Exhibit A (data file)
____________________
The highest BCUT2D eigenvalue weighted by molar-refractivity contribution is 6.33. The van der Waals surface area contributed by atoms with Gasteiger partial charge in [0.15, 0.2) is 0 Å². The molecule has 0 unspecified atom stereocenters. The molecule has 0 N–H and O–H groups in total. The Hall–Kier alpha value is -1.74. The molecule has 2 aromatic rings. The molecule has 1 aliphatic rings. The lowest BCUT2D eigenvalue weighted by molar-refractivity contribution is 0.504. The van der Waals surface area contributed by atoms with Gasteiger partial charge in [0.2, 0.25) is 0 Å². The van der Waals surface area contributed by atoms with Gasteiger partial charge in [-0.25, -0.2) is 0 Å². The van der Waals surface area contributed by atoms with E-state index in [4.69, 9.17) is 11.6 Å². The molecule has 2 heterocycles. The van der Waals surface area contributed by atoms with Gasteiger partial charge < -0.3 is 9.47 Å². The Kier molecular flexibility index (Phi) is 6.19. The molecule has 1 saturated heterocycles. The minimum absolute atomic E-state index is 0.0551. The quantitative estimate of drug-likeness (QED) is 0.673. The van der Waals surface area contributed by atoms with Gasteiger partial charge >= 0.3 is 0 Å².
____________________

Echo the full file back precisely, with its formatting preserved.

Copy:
The highest BCUT2D eigenvalue weighted by molar-refractivity contribution is 6.33. The van der Waals surface area contributed by atoms with Gasteiger partial charge in [0.15, 0.2) is 0 Å². The molecule has 0 unspecified atom stereocenters. The molecule has 0 N–H and O–H groups in total. The Hall–Kier alpha value is -1.74. The molecule has 2 aromatic rings. The molecule has 1 aliphatic rings. The lowest BCUT2D eigenvalue weighted by molar-refractivity contribution is 0.504. The van der Waals surface area contributed by atoms with Gasteiger partial charge in [0.2, 0.25) is 0 Å². The van der Waals surface area contributed by atoms with Gasteiger partial charge in [-0.25, -0.2) is 0 Å². The van der Waals surface area contributed by atoms with E-state index in [4.69, 9.17) is 11.6 Å². The molecule has 2 heterocycles. The van der Waals surface area contributed by atoms with Gasteiger partial charge < -0.3 is 9.47 Å². The Kier molecular flexibility index (Phi) is 6.19. The molecule has 1 saturated heterocycles. The minimum absolute atomic E-state index is 0.0551. The quantitative estimate of drug-likeness (QED) is 0.673. The van der Waals surface area contributed by atoms with Gasteiger partial charge >= 0.3 is 0 Å².